Illegal puppy farmer to be sentenced next Tuesday

AN 86-year-old man, who pleaded guilty in Sale Magistrates’ Court last week to all 155 charges relating to the mistreatment of dogs on an illegal puppy farm, will be back in court next Tuesday for sentencing.

The charges include aggravated cruelty relating to dead puppies, found when Wellington Shire council officers raided a rural property in July.

Charges were brought under the Prevention of Cruelty to Animals Act, the Domestic Animals Act, Local Government Act and Wellington Shire Local Law.

Some charges were ‘rolled up’ for ease of sentencing, but no charges were dropped by the prosecuting agency, Wellington Shire Council.

At Sale Magistrates’ Court last Wednesday, Bertam Cooke appeared before magistrate Rodney Higgins, who heard that during the raid, council officers found 39 Cavoodles locked up in small, dark, damp and dirty dog trailers on a leased bush block, believed to be in Munro.

The court heard Cooke accepted he had four “relevant” prior convictions, but took issue with the charges of aggravated cruelty relating to dead puppies found during the July raid.

Autopsies showed two of the puppies had died of neglect, while a third was too badly decomposed to determine the cause of death.

The council’s prosecuting solicitor, Basil Stafford, told the court it was a “puppy farm of the worst kind”, that warranted “a period of imprisonment”.

But Cooke’s defence solicitor said his client had not committed any “terrible” abuse of the dogs, and cared for the animals, which vets found to be generally “in good body condition”.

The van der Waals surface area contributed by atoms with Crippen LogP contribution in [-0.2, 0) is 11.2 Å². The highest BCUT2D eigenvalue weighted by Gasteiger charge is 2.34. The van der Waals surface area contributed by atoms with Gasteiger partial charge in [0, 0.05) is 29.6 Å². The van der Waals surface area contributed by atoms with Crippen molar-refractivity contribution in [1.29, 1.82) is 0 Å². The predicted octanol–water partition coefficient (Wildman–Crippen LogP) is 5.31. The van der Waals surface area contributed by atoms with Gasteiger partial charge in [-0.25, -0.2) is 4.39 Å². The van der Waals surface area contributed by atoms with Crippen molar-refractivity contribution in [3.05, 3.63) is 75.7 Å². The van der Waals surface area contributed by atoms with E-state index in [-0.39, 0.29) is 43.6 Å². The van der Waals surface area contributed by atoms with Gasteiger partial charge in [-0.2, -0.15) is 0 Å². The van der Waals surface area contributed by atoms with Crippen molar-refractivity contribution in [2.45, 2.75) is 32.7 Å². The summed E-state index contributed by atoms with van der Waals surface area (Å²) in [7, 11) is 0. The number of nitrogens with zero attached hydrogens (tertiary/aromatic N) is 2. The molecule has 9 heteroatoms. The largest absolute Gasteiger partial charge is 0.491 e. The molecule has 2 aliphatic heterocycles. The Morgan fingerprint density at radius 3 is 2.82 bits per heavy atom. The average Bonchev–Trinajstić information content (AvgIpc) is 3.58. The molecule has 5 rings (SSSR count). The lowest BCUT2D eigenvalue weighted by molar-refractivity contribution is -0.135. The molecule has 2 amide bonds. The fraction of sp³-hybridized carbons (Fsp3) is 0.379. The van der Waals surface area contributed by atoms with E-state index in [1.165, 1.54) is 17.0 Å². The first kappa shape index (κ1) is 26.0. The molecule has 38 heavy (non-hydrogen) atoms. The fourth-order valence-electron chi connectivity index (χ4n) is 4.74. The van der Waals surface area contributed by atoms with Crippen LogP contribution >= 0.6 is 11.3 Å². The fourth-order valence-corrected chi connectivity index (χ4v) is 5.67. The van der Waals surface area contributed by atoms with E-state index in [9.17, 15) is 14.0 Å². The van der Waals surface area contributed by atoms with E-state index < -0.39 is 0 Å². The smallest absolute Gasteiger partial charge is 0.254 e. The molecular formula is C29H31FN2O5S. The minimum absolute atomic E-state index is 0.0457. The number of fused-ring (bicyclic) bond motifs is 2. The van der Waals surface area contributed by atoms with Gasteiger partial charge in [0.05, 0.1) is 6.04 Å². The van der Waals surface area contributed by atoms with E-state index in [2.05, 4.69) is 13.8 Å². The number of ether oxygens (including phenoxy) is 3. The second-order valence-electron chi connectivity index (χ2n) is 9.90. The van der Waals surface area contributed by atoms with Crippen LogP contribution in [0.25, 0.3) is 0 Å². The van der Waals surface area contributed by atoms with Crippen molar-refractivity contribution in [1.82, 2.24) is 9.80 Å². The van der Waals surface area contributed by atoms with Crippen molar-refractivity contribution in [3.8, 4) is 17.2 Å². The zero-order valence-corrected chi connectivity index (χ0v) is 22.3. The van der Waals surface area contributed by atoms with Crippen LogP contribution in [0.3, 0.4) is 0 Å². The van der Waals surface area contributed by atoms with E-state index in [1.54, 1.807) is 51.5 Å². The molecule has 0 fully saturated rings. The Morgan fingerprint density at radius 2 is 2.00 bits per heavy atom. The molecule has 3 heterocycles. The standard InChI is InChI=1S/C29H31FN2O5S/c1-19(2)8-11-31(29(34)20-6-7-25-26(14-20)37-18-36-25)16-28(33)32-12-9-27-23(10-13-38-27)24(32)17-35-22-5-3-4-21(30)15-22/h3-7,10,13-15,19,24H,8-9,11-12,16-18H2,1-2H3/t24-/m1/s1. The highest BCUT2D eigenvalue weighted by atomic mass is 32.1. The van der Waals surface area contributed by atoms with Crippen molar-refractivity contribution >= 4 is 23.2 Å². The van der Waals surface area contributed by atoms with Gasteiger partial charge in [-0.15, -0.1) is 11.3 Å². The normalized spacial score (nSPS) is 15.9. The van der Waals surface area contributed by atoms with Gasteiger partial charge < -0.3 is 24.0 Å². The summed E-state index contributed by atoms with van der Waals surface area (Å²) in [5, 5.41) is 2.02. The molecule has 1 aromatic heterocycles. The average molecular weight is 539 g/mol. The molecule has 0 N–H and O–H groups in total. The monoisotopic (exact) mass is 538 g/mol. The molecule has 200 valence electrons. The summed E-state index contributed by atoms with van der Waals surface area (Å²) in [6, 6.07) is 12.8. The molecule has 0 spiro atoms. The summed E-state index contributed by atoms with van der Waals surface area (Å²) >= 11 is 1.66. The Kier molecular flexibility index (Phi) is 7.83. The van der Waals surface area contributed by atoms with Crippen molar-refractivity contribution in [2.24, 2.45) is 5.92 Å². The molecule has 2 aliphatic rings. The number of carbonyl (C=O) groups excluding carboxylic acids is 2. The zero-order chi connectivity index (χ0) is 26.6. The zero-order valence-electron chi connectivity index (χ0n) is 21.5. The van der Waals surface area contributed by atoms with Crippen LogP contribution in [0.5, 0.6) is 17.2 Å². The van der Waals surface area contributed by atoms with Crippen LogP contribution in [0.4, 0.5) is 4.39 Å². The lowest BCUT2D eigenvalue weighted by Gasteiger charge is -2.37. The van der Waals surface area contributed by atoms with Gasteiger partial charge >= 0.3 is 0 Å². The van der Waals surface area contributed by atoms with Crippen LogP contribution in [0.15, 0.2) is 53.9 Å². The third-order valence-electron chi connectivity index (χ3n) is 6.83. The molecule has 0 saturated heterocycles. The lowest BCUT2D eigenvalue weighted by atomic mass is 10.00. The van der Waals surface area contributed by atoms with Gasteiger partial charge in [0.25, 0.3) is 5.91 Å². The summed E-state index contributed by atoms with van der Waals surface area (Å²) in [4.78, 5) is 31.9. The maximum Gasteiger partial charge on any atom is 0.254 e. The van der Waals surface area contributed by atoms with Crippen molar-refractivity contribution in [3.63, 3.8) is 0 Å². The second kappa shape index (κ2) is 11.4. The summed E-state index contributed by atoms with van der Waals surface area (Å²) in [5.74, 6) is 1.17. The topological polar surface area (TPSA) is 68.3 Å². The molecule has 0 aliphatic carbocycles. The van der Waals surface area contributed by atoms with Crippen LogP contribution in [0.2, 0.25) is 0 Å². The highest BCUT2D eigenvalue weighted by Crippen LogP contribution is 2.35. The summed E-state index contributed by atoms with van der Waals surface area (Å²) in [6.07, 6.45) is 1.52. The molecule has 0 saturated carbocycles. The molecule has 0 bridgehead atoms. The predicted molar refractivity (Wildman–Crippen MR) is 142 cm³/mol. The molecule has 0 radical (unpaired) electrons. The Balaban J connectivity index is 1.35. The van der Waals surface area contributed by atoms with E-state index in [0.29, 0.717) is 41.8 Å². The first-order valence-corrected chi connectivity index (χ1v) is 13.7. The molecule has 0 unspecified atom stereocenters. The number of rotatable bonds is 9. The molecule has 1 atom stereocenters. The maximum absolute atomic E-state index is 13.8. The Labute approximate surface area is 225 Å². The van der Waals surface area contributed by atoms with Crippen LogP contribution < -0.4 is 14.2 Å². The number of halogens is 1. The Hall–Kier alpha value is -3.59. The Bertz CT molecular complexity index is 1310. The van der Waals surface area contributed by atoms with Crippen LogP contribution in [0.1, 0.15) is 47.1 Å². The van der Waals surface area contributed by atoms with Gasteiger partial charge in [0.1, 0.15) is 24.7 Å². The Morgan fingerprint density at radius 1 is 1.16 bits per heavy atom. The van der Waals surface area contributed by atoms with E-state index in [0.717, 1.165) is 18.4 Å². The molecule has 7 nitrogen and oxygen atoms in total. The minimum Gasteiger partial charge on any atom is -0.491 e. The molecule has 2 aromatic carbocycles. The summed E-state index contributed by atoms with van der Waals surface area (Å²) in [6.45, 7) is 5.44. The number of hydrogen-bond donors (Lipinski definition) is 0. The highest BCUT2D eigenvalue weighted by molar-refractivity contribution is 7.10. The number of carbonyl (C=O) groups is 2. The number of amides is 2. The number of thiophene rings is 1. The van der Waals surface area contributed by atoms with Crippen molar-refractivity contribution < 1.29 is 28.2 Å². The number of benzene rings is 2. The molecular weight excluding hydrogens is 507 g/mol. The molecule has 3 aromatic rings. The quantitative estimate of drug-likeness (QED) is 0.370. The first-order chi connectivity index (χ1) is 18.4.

He said Cooke, who had co-operated with officers, was from “a different generation”, and the world had “moved on” in terms of animal welfare and expectations.

The solicitor said there was no maliciousness on Cooke’s part, as he did not believe his dogs were suffering.

But Mr Higgins said Cooke’s prior convictions for similar offences made it clear “he’s deliberately broken the law by continuing the business, so that has to be denounced”.

The magistrate ordered Cooke back to court on December 11 for sentencing over the 155 charges relating to the Munro puppy farm — after he had undergone a community corrections order assessment.

A Wellington Shire Council spokesperson flagged that council would also seek a dog banning order of 10 years against Cooke and monitoring order which would allow council authorised officers to inspect his residence or property at any time for possible offences.

“If these sanctions are indeed brought against Cooke, we understand that they will be the toughest handed down to a puppy farmer since the introduction of the puppy farm legislation,” the spokesperson said.

The Gippsland Times incorrectly reported on Friday that Cooke had pleaded guilty to just 25 charges.